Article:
That being said, Durbin lives up to her hype and definitely makes this a film worth watching. Penny is petulant, bossy, spirited, and altogether irresistibly charming. She is helped immensely by a snappy script penned by Adele Comandini, who either was a bratty teenage tomboy or always wanted to be one. I made sure to note down some of my absolute favorite “Pennyisms” to share with the class:

  • “I’m not pig-headed, I’m strong-minded!”
  • “Muffins and milk? That’s no food for fighters!”
  • [when she is caught by her father making a racket upstairs] FATHER: “Do you realize that I have guests downstairs, that Miss Lyons is trying to sing? I thought the ceiling would come down!” PENNY: [innocently] “Oh! Why didn’t you stop her?”
  • “If this is what love does to people, I’m glad I’m an old maid!”

Durbin was of course known for her effortless soprano singing voice, and while Three Smart Girls isn’t a musical, she does manage to sneak three songs in. Only the last of these, “Il Bacio (The Kiss),” which she performs before a police sergeant trying to convince him that she’s actually a budding French opera star on her way to perform at the Met, feels forced and out of place. As for myself, I’m really not fond of opera, so I don’t get the appeal of a cute little girl with an enormous, overpowering voice, but I’ll reserve further comment as it’s really not my area of expertise. Fact is, if you like musicals, you’re probably already familiar with Deanna Durbin’s singing talents, so you don’t need my uninformed opinion cluttering things up.

As for the rest of the film, it’s got some beautiful 1930s Art Deco sets and fashions that I simply adored. Binnie Barnes and Alice Brady as the fierce and deadly Lyons are an old trope, but they skillfully do their part to make you dislike them. Sometimes I had trouble telling the difference between Ray Milland and John King, simply because their characters were not very interesting and were just added to give an extra romantic twist for the younger set. They’re okay, if you like that sort of thing.

Kay, Penny, and Joan — Three Smartly-Dressed Girls!

The plot as a whole is fairly ridiculous in some places, but what else would you expect from a 1936 family-friendly comedy of errors about three teenage girls trying to patch up their parents’ divorce? I usually try to avoid spoilers, but I can’t help but say a bit about the film’s predictable-but-enjoyable ending. After all their schemes have failed to produce any results, Penny, in an uncharacteristic turn, actually tries being honest with her father as to why she and her sisters don’t want him to marry Donna, and this proves to be the most effective tactic yet. Unfortunately the next morning she disappears, which, whether she intends it to be or not, is a tremendously selfish and manipulative way of getting her father to do what she wants. Teenagers – what are you gonna do! In the end the girls’ parents are reunited at last, and we see them gaze into each other’s eyes with nostalgic affection; but the film ends there, leaving it ambiguous as to whether their love is rekindled or not. After all, the movie’s not so preposterous as to suggest that merely seeing each other again would cure whatever conflict caused the parents to get divorced in the first place. I imagine they saved the real “happily ever after” for the sequel, 1939’s Three Smart Girls Grow Up.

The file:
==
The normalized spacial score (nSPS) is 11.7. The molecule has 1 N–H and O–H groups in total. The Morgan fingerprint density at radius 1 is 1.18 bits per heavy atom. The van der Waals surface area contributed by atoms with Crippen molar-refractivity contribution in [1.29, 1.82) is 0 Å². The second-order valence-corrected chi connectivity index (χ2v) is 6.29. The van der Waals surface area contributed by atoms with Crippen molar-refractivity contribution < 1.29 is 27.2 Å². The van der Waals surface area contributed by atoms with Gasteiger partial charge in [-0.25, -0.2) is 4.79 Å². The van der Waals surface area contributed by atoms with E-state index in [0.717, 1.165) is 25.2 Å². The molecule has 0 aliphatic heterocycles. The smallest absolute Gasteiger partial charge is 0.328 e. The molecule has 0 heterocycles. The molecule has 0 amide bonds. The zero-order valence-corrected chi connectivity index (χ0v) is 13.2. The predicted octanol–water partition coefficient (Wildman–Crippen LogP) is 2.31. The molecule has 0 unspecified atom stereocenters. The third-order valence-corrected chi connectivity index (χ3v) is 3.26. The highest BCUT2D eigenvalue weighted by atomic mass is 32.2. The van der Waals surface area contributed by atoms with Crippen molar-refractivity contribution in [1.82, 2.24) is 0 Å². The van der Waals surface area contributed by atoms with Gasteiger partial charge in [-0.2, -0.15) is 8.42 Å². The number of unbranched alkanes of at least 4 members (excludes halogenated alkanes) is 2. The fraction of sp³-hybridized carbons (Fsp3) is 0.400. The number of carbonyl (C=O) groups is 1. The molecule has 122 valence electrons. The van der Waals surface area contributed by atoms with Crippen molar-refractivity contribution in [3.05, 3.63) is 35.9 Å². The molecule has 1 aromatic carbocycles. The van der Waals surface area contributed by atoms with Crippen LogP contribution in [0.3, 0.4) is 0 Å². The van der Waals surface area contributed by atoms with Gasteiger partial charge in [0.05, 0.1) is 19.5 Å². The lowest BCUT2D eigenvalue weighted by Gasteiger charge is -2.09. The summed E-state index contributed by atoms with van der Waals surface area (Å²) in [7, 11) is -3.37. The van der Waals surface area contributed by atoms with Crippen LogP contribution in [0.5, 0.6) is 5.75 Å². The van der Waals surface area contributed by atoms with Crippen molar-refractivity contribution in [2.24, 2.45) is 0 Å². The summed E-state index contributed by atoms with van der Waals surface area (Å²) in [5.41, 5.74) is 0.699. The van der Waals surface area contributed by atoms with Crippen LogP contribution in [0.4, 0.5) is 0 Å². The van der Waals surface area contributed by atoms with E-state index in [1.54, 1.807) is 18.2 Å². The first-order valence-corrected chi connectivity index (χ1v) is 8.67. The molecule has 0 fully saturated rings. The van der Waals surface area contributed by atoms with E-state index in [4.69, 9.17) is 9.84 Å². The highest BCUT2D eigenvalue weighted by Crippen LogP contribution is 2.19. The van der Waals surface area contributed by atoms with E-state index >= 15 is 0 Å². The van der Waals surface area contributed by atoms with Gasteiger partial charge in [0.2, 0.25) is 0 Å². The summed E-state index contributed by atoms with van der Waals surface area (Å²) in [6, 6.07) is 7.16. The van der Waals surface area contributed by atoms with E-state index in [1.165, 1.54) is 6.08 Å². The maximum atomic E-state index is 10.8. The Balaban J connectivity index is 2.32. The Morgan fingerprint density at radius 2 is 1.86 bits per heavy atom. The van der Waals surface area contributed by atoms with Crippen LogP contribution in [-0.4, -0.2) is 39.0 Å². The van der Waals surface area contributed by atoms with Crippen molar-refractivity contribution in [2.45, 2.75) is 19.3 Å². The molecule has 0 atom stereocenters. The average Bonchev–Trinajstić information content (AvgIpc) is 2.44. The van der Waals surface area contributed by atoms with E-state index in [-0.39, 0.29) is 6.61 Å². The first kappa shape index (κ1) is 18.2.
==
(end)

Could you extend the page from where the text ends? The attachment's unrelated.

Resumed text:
A wonderfully watchable little movie that pops both visually and textually, Three Smart Girls is a smart debut for Deanna Durbin and a contagiously cute family film. It’s a great pick-me-up movie and cuts the sweetness with just enough sass to hopefully avoid any cavities.


Three Smart Girls (1936) – 4/5 stars

Island of Lost Souls (1932)

Image Source: MovieGoods

Synopsis: When wayward seafarer Edward Parker (Richard Arlen) is picked up by a freighter after being stranded by a shipwreck, he and the frequently-soused captain don’t see eye to eye. Instead of transporting him to the Samoan capital of Apia, where his fiancée Ruth (Leila Hyams) is eagerly awaiting her beau, the nasty captain drops Parker onto the boat of manservant Montgomery (Arthur Hohl) and his mysterious boss Dr. Moreau (Charles Laughton), who are receiving a large shipment of wild animals to take back to their private island. Parker is naturally upset, but Moreau promises to give him a ship to sail to Apia in the morning. When they arrive on the island, Parker is treated to dinner, drinks, and the delightful company of the exotic and friendly Lota (Kathleen Burke). She warms to Parker quickly, and soon informs him that the charming Dr. Moreau isn’t what he seems. In actuality, he’s a scientist on a devilish mission to control the process of evolution – transforming animals into men.

This scifi/horror gem by director Erle C. Kenton was the first in a long line of cinematic adaptations of H.G. Wells’ 1896 novel The Island of Dr. Moreau. Its status as a pre-Code talky is evidenced by the repeated references to rape and bestiality, as well as Moreau’s own explicit blasphemy. The film was banned in the United Kingdom for over twenty-five years – though interestingly it was the scenes of vivisection, prohibited by the Cinematograph Films (Animals) Act of the 1930s, which kept it under wraps for so long. Furthermore, H.G. Wells himself was outspoken in his dislike of the way the movie overshadowed his more serious philosophical ponderings with overt horror elements. I must admit that I haven’t yet read Dr. Moreau, although Wells is one of my favorite authors. I hope his spirit won’t be too angry at me for saying this – who knows, he could be out and about, what with it being Halloween season and all – but I, for one, thoroughly enjoyed this film.